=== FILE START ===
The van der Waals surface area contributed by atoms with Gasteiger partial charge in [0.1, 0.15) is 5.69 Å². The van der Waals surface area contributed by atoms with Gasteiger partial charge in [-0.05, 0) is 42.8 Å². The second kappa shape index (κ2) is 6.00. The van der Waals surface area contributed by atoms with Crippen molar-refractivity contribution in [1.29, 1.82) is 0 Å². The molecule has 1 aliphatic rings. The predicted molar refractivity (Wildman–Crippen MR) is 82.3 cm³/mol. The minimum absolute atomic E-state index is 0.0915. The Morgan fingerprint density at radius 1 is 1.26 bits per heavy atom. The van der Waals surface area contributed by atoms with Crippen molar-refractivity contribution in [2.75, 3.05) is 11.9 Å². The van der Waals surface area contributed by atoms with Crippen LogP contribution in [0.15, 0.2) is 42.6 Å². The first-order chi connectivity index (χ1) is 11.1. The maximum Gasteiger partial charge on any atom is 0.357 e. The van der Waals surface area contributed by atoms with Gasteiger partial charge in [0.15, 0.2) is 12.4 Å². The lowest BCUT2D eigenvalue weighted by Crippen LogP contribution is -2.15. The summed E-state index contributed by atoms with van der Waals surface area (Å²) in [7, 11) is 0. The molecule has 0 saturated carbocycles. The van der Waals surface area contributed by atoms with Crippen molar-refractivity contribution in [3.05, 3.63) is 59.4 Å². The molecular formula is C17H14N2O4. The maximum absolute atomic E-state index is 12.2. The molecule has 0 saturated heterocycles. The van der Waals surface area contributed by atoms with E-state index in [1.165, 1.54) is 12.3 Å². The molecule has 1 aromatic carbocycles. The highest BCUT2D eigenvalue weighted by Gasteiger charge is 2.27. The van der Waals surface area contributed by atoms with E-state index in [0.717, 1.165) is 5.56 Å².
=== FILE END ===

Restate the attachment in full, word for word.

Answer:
The van der Waals surface area contributed by atoms with Gasteiger partial charge in [0.1, 0.15) is 5.69 Å². The van der Waals surface area contributed by atoms with Gasteiger partial charge in [-0.05, 0) is 42.8 Å². The second kappa shape index (κ2) is 6.00. The van der Waals surface area contributed by atoms with Crippen molar-refractivity contribution in [1.29, 1.82) is 0 Å². The molecule has 1 aliphatic rings. The predicted molar refractivity (Wildman–Crippen MR) is 82.3 cm³/mol. The minimum absolute atomic E-state index is 0.0915. The Morgan fingerprint density at radius 1 is 1.26 bits per heavy atom. The van der Waals surface area contributed by atoms with Crippen molar-refractivity contribution in [2.75, 3.05) is 11.9 Å². The van der Waals surface area contributed by atoms with Crippen LogP contribution in [0.15, 0.2) is 42.6 Å². The first-order chi connectivity index (χ1) is 11.1. The maximum Gasteiger partial charge on any atom is 0.357 e. The van der Waals surface area contributed by atoms with Gasteiger partial charge in [0.15, 0.2) is 12.4 Å². The lowest BCUT2D eigenvalue weighted by Crippen LogP contribution is -2.15. The summed E-state index contributed by atoms with van der Waals surface area (Å²) in [7, 11) is 0. The molecule has 0 saturated carbocycles. The van der Waals surface area contributed by atoms with Crippen molar-refractivity contribution in [3.05, 3.63) is 59.4 Å². The molecular formula is C17H14N2O4. The maximum absolute atomic E-state index is 12.2. The molecule has 0 saturated heterocycles. The van der Waals surface area contributed by atoms with E-state index in [1.165, 1.54) is 12.3 Å². The molecule has 1 aromatic carbocycles. The highest BCUT2D eigenvalue weighted by Gasteiger charge is 2.27. The van der Waals surface area contributed by atoms with E-state index in [0.717, 1.165) is 5.56 Å².